In Verition Partners Master Fund Ltd. and Verition Multi-Strategy Master Fund Ltd. v. Aruba Networks, Inc., C.A. No. 11448-VCL (Del. Ch. Apr. 16, 2019), the Delaware Supreme Court unanimously held that the Court of Chancery abused its discretion when it calculated the fair value per share of the common stock of Aruba Networks, Inc. (“Aruba”) in an appraisal proceeding. The Court of Chancery assessed Aruba’s per share value at $17.13 by using the 30-day average market price at which Aruba’s shares publicly traded before Aruba’s merger negotiation with Hewlett Packard Company (“HP”) became public. The Delaware Supreme Court found this improper and affirmed its practice of viewing merger consideration as evidence of fair value, calculating Aruba’s fair value per share as $19.10 (the deal price minus the portion of synergies left with the seller).Read More
In a letter opinion, Manti Holdings, LLC et al. v. Authentix Acquisition Co, Civil Action No. 2017-0887-SG (Del. Ch. October 1, 2018), the Delaware Court of Chancery denied the petitioning stockholders’ cross-motion for statutory appraisal rights under Section 262 of the DGCL, ruling that the stockholders were contractually barred from asserting such rights regarding a merger of respondent Authentix Acquisition Co. (the “Company” and “Respondent”). The Court held that the terms of a stockholders agreement (the “SA”) imposed a duty on Manti Holdings, LLC and the other moving stockholders (“Petitioners”) to forebear from the exercise of their appraisal rights, and granted Respondent’s motion for partial summary judgment on the statutory entitlement to appraisal rights.
In Verition Partners Master Fund Ltd. v. Aruba Networks, Inc., C.A. No. 11448-VCL (Del. Ch. May 21, 2018), the Delaware Court of Chancery denied a motion for reargument of its earlier decision setting the appraisal value of the shares of Aruba Networks, Inc. (“Aruba” or the “Company”) at the time of its acquisition by Hewlett-Packard Company (“HP”). Although the merger agreement offered $24.67 per share of the Company, and the Company ultimately suggested that the fair value of the Company’s shares was $19.75, the Court of Chancery set the fair value of the Company’s shares at $17.13. In denying the motion for reargument, the Court of Chancery reiterated its position that the trial court must independently determine the fair value of the shares in an appraisal proceeding and that the market price of a publicly traded firm can itself be an accurate measurement of fair value.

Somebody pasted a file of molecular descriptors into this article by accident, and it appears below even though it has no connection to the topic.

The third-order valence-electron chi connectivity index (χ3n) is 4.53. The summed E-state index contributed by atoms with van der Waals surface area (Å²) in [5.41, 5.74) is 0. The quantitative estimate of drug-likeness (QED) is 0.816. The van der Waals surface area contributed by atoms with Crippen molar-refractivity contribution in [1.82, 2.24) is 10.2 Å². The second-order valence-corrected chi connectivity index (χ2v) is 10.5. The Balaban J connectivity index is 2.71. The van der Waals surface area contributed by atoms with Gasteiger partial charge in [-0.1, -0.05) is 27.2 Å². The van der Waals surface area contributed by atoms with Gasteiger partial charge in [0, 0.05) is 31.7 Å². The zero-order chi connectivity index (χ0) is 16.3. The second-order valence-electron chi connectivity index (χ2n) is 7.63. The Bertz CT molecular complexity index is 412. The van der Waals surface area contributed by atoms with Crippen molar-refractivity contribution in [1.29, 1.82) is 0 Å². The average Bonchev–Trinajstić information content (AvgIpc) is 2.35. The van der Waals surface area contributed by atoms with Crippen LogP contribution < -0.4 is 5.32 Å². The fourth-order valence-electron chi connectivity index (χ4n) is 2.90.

In In Re Appraisal of SWS Group, Inc., C.A. No. 10554-VCG (Del. Ch. May 20, 2017), the Delaware Court of Chancery, applying discounted cash flow analysis in a statutory appraisal proceeding, determined that the fair value of the stock of SWS Group, Inc. (“SWS”) at the time of its January 2015 merger was $6.38 per share. SWS stockholders had received a mix of cash and stock worth $6.92 per share in the merger transaction. As a result, the valuation determined by the Court in the appraisal proceeding represented a significant discount from the price paid in the merger.
In In re United Capital Corp., Stockholders Litigation, C.A. No. 11619-VCMR (Del. Ch. Jan. 4, 2017), the Delaware Court of Chancery dismissed a suit brought by plaintiff minority stockholders (“Plaintiff”) that sought a quasi-appraisal to remedy alleged breaches of the duty of disclosure in connection with the acquisition of United Capital Corp. (“United Capital” or “Company”) via short-form merger. The Court concluded that Plaintiff had not adequately alleged that any omitted information was material to the decision to seek appraisal and that the duty of disclosure was not violated.